[Show abstract][Hide abstract] ABSTRACT: Recent investigations of a strut-braced wing (SBW) aircraft show that,
at high positive load factors, a large tensile force in the strut leads
to a considerable compressive axial force in the inner wing, resulting
in a reduced bending stiffness and even buckling of the wing. Studying
the influence of this compressive force on the structural response of
SBW is thus of paramount importance in the early stage of SBW design.
The purpose of the this research is to investigate the effect of
compressive force on aeroelastic stability of the SBW using efficient
structural finite element and aerodynamic lifting surface methods. A
procedure is developed to generate wing stiffness distribution for
detailed and simplified wing models and to include the compressive force
effect in the SBW aeroelastic analysis. A sensitivity study is performed
to generate response surface equations for the wing flutter speed as
functions of several design variables. These aeroelastic procedures and
response surface equations provide a valuable tool and trend data to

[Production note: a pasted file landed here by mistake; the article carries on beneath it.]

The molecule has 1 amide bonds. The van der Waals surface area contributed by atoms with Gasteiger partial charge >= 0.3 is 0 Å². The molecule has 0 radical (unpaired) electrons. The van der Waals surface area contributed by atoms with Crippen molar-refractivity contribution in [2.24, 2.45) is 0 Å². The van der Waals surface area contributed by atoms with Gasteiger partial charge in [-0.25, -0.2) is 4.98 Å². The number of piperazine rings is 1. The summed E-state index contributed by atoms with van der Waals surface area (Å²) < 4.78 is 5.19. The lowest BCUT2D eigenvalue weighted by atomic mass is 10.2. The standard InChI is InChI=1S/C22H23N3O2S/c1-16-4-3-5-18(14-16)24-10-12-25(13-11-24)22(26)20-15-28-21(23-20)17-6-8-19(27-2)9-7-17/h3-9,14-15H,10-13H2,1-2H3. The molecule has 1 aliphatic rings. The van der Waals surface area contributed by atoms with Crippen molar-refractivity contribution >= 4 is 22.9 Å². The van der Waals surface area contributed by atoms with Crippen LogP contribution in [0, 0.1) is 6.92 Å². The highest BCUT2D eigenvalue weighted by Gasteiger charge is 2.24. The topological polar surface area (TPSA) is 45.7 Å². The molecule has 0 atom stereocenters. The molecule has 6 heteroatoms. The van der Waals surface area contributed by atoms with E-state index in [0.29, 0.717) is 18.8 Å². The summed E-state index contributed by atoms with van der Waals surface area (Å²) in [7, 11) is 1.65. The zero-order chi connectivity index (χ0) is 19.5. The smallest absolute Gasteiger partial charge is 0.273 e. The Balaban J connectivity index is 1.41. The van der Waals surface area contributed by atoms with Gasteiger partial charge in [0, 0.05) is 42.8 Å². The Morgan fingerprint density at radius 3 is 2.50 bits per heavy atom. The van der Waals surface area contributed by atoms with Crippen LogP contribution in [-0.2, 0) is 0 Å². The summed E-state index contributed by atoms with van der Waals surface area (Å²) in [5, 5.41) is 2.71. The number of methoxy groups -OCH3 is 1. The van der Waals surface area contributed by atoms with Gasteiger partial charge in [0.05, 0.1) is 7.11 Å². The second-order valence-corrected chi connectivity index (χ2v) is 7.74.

study the unconventional nature of SBW. In order to estimate the effect
of the compressive force, the inner part of the wing structure is
modeled as a beam-column. A structural finite element method is
developed based on an analytical stiffness matrix formulation of a
non-uniform beam element with arbitrary polynomial variations in the
cross section. By using this formulation, the number of elements to
model the wing structure can be reduced without degrading the accuracy.
The unsteady aerodynamic prediction is based on a discrete element
lifting surface method. The present formulation improves the accuracy of
existing lifting surface methods by implementing a more rigorous
treatment on the aerodynamic kernel integration. The singularity of the
kernel function is isolated by implementing an exact expansion series to
solve an incomplete cylindrical function problem. A hybrid doublet
lattice/doublet point scheme is devised to reduce the computational
time. SBW aircraft selected for the present study is the
fuselage-mounted engine configuration. The results indicate that the
detrimental effect of the compressive force to the wing buckling and
flutter speed is significant if the wing-strut junction is placed near
the wing tip.